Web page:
The only catch is that it’s a lot more expensive than fibreglass and the majority of people tend to opt for the cheapest insulation option.

Recycled polyester:  Similar to the filling in your coat, this is a great alternative if you want to lay it yourself but have an issue with fibreglass.  Again, it’s much more expensive than fibreglass (although less than wool).

Rigid Foam Insulation 

Rigid foam boards, typically made of polystyrene, polyisocyanurate, or polyurethane, offer high insulating value and moisture resistance. The brands that are most common are Kingspan and Cellotex, come with he aluminium foil backing to reflect infra red radiation and are commonly used in walls, roofs, and foundations. Rigid foam is lightweight, easy to cut, and can be layered for increased insulation. However, it can be more expensive than other options and requires careful installation to avoid thermal bridging.

Reflective Insulation

Reflective insulation uses materials like foil-faced kraft paper to reflect heat radiation. It's often installed in attics, roofs, or as a radiant barrier in hot climates. Reflective insulation works best when there is an air gap between the insulation and the heat source. It's less effective in colder climates where heat loss occurs through conduction and convection.

Loose Fill

Cellulose Insulation: Cellulose is made from recycled paper products and treated with fire retardants. It's an eco-friendly choice that offers good thermal and sound insulation and can be very cheap. However cellulose is dusty and messy and is only suitable for loft space that isn’t used or boarded over.   It may settle over time, so periodic inspection and reapplication may be required.

Cork Granules: Also a lightweight, natural and sustainable option but is rarely used to to much higher cost.

Spray Foam Insulation

Spray foam insulation expands upon application, sealing gaps and cracks effectively. There are two types available

Open cell - Porous and allows vapour and moisture through, soft to touch but not as effective as closed cell.

Closed cell - Rigid and hard insulation that is a more effective insulator and as a vapour barrier.

Both types provides excellent insulation and will reducing air leakage. Spray foam is more expensive than other options but offers much better energy efficiency.  Professional installation is recommended due to the use of specialised equipment.

There is a big catch though; currently in the UK, many mortgages providers won’t lend on a house that has spray foam insulation added to the roof.  Forming a vapour barrier will reduce loft ventilation and can cause a build up of moisture that will condense on cold surfaces.  There have been some horror stories where roof timbers have rotted because of water ingress and excess condensation.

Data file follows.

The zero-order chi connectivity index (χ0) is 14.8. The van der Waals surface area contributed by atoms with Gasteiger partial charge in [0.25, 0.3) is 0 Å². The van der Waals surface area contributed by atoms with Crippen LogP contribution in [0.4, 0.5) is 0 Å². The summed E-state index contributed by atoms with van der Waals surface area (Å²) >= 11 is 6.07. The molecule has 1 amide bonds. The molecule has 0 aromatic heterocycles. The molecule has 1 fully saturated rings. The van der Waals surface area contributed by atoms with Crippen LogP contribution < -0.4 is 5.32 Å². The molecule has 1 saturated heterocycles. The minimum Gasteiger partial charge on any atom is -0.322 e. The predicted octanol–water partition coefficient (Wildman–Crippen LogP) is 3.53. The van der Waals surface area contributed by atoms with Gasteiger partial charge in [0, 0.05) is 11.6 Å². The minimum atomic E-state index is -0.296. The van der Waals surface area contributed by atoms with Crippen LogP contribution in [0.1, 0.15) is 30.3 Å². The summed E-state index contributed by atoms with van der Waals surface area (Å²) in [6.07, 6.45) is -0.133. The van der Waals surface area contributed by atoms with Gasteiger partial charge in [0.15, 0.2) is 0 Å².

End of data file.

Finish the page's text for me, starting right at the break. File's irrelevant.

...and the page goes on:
The Home owners alliance have advised not to use spray foam until the issues are resolved.  The royal institute of chartered surveyors also state that a loft with spray foam applied may affect the valuation of a property.

Installed correctly though and spray foam can offer excellent insulation but given the potential drawbacks along with the high cost, it is a hard one to recommend.

Cost per M2 

These costs are benchmarked on the best selling brands of each insulation type.  There are cheaper and more expensive versions of each type of insulation but below is for a rough guide to their pricing.  All methods are for a DIY installation except the spray foam where professionals are needed and this is reflected in the price per M2.  They are correct as of July 2023 but will change over time.


Depth (mm)

Cost Per M2 






Sheeps Wool








Rigid Foam




Reflective Foil




Loose Fill (Cellulose)




Spray Foam (Open cell)




Spray Foam (Closed cell)




  • Spray foam will have varying thickness depending on application. Thermal conducitvity also varies but expect an average of 0.025 W/mK for closed cell and 0.035 W/mK for open cell.

Wall Insulation 

A pretty broad category that covers internal, external and cavity wall.  

Cavity Wall Insulation

Cavity wall insulation should be highest on the priority list.  It’s very cost effective, can be done by professionals quickly and with little to no disruption to your house.  If your house was built before the 1920s then it will likely not have a cavity.  In which case you will need to internally or externally insulate.  With many period properties internal insulation is the only option.

They drill holes in the mortar of the wall and blow either mineral wool or polystyrene beads, both have very similar performance.

Many cavities have lots of debris in them that will need clearing out which greatly increases the cost of installation (unless you’re doing it yourself).  Cavities also need to be dry otherwise the insulation can transmit the moisture to the inner walls and cause damp problems.  Property inspection with a bore hole camera and installation is key to preventing issues like this.

When building new houses, rigid PIR foam sheets or mineral wool sheets are used which is simple to install with an open structure.  PIR board has better insulating performance 0.2 W/m2k versus mineral wool at 0.28 w/m2k.

External Insulation